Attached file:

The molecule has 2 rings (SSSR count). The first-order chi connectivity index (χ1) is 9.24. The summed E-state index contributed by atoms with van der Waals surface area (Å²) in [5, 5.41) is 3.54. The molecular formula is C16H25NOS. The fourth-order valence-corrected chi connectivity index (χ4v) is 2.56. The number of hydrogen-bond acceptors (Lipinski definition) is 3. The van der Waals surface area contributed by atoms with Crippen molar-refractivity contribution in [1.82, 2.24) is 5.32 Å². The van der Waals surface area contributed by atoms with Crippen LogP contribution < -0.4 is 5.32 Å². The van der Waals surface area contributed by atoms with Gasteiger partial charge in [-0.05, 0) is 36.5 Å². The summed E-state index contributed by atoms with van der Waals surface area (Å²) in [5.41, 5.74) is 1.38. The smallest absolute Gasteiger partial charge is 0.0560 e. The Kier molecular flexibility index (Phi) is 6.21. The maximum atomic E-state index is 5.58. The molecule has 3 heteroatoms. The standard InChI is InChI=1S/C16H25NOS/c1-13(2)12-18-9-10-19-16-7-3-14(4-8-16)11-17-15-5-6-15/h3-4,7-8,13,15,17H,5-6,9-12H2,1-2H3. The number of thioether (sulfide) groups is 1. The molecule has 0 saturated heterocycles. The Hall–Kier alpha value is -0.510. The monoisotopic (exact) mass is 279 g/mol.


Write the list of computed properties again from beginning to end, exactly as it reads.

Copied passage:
The molecule has 2 rings (SSSR count). The first-order chi connectivity index (χ1) is 9.24. The summed E-state index contributed by atoms with van der Waals surface area (Å²) in [5, 5.41) is 3.54. The molecular formula is C16H25NOS. The fourth-order valence-corrected chi connectivity index (χ4v) is 2.56. The number of hydrogen-bond acceptors (Lipinski definition) is 3. The van der Waals surface area contributed by atoms with Crippen molar-refractivity contribution in [1.82, 2.24) is 5.32 Å². The van der Waals surface area contributed by atoms with Crippen LogP contribution < -0.4 is 5.32 Å². The van der Waals surface area contributed by atoms with Gasteiger partial charge in [-0.05, 0) is 36.5 Å². The summed E-state index contributed by atoms with van der Waals surface area (Å²) in [5.41, 5.74) is 1.38. The smallest absolute Gasteiger partial charge is 0.0560 e. The Kier molecular flexibility index (Phi) is 6.21. The maximum atomic E-state index is 5.58. The molecule has 3 heteroatoms. The standard InChI is InChI=1S/C16H25NOS/c1-13(2)12-18-9-10-19-16-7-3-14(4-8-16)11-17-15-5-6-15/h3-4,7-8,13,15,17H,5-6,9-12H2,1-2H3. The number of thioether (sulfide) groups is 1. The molecule has 0 saturated heterocycles. The Hall–Kier alpha value is -0.510. The monoisotopic (exact) mass is 279 g/mol.